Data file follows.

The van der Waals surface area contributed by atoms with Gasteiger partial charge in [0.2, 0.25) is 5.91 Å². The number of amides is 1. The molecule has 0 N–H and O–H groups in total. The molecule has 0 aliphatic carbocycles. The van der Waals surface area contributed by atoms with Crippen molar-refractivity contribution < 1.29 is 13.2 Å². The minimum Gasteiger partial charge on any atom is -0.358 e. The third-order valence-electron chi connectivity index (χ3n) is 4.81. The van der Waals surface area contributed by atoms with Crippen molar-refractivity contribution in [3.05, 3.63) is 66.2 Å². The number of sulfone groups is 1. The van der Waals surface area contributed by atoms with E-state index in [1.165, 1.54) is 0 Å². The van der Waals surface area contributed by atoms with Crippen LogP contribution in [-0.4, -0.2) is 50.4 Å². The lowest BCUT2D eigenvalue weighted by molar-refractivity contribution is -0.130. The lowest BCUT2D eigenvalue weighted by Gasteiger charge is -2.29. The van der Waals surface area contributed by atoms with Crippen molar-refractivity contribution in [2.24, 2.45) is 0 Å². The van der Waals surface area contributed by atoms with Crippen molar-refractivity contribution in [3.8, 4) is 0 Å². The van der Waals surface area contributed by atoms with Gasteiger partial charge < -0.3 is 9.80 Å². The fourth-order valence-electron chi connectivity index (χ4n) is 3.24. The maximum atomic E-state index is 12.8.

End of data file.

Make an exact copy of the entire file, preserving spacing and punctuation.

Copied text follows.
The van der Waals surface area contributed by atoms with Gasteiger partial charge in [0.2, 0.25) is 5.91 Å². The number of amides is 1. The molecule has 0 N–H and O–H groups in total. The molecule has 0 aliphatic carbocycles. The van der Waals surface area contributed by atoms with Crippen molar-refractivity contribution < 1.29 is 13.2 Å². The minimum Gasteiger partial charge on any atom is -0.358 e. The third-order valence-electron chi connectivity index (χ3n) is 4.81. The van der Waals surface area contributed by atoms with Crippen molar-refractivity contribution in [3.05, 3.63) is 66.2 Å². The number of sulfone groups is 1. The van der Waals surface area contributed by atoms with E-state index in [1.165, 1.54) is 0 Å². The van der Waals surface area contributed by atoms with Crippen LogP contribution in [-0.4, -0.2) is 50.4 Å². The lowest BCUT2D eigenvalue weighted by molar-refractivity contribution is -0.130. The lowest BCUT2D eigenvalue weighted by Gasteiger charge is -2.29. The van der Waals surface area contributed by atoms with Crippen molar-refractivity contribution in [2.24, 2.45) is 0 Å². The van der Waals surface area contributed by atoms with Crippen molar-refractivity contribution in [3.8, 4) is 0 Å². The van der Waals surface area contributed by atoms with Gasteiger partial charge < -0.3 is 9.80 Å². The fourth-order valence-electron chi connectivity index (χ4n) is 3.24. The maximum atomic E-state index is 12.8.